Widening the scope of his presentation Lt.Gen. Portolano briefly illustrated the main export opportunities for the national defence industry.

Starting from Europe, the signature of the recent Quirinale Agreement between Italy and France should bring to a capability roadmap in the space and naval fields. Italy is cooperating with Sweden and the UK-led Tempest programme for a 6th generation air system. Remaining in the aviation domain, the Swiss decision to opt for the F-35 as its future fighter will see 24 out of 36 such aircraft assembled at the Italian Final Assembly and Check-Out line in Cameri, the same facility where Norway has decided to carry out its maintenance activities of its JSF aircraft.

Shifting to the Middle East, Italy has a strong tie with Israel, a further GtoG agreement being negotiated for the acquisition by Italy of two Gulfstream G550 CAEW aircraft in the AISREW (Airborne Intelligence Surveillance, Reconnaissance and Electronic Warfare) configuration, which might lead to the acquisition by Israel of a further batch of M-346.

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Another key partner is Qatar; following the implementation of the Qatari Navy modernisation programme, which is well underway, Italy is proposing the Iveco DV amphibious 8×8 platform, the SuperAV, as well as a local small arms production.

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Coming to Asia, small arms production lines might also be established in Pakistan, where the main cooperation is focused on naval systems such as coastal surveillance radars, midget submarines, torpedoes and missiles. In June Fincantieri signed a contract for the Indonesian Future Frigate programme, which includes six new FREMMs and two refurbished Maestrale, the country being also a potential market for torpedoes. According to EDR On-Line sources, before activating the contract Indonesia must finalise financing aspects, a solution being expected shortly.

According to the Italian NAD the business with Pakistan might also extend into the air domain. Another country where cooperation is focused on naval issues, and more precisely frigates, is Japan, the Italian defence industry aiming at providing sub-systems for those ships.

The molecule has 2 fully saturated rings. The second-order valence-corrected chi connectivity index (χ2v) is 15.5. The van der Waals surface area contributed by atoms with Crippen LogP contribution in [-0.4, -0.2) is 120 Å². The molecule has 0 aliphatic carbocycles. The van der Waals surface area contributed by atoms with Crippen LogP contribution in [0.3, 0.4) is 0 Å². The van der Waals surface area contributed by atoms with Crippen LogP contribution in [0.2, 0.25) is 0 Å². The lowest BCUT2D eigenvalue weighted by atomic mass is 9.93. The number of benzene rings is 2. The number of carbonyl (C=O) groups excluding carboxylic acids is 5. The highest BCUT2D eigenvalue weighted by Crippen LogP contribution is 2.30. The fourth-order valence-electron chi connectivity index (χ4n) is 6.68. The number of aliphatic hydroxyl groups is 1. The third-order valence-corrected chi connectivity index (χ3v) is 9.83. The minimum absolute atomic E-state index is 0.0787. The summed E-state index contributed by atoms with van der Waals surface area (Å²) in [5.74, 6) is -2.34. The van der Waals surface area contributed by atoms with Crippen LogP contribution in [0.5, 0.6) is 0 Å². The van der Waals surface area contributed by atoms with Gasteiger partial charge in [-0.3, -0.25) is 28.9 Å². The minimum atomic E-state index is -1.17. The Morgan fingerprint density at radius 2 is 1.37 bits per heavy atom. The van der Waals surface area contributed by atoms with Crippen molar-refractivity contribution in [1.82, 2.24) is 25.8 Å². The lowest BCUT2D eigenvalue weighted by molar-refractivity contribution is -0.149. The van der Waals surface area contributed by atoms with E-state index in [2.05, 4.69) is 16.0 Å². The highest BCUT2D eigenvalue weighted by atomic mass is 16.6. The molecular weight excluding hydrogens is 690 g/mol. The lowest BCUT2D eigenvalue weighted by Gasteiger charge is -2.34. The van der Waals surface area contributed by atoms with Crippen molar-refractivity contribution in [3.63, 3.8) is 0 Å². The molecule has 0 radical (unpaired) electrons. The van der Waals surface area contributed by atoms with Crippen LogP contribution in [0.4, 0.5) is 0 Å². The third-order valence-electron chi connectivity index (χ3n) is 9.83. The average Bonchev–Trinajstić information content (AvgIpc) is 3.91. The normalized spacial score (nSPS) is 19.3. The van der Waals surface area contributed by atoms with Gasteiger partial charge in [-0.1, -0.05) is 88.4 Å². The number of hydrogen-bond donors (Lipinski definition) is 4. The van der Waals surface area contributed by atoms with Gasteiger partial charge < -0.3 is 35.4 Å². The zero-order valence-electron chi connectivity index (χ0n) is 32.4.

On the American continent, ties between Italy and the United States are pretty strong. While Italy filed major contracts for fixed wing aircraft, fighters and air refuellers, to the US, the latter Navy and Air Forces ordered respectively the AW119 Tracker and the AW139 helicopters, the US Marine Corps currently receiving its ACVs manufactured in the US by BAE Systems on a baseline 8×8 vehicle designed by Iveco DV, while Littoral Combat Ships are being produced by Fincantieri Marinette Marine shipyard.

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The other main partner in America is Brazil, which apart from the aforementioned armoured car programme, expressed an interest in the Cosmo SkyMed earth-observation satellite space-based radar system as well as on a cooperation in the communications satellite field. In the long term an interest might be expressed for the M-346 training aircraft, including pilots’ training by the Italian Air Force, as well as for the A119 helicopter.

Algeria is currently the major potential customer in the African continent. Here Leonardo created a joint venture with the local Ministry of Defense that will assembly 100 helicopters of three models, AAW169, AW139 and AW149, 75 for the Algerian market and 25 for export, a first launch contract for seven aircraft being expected soon in order to ensure the plant sustainability for two years.

Photos courtesy Italian Army, Italian Air Force, CIO, Fincantieri, Leonardo, Thales Alenia Space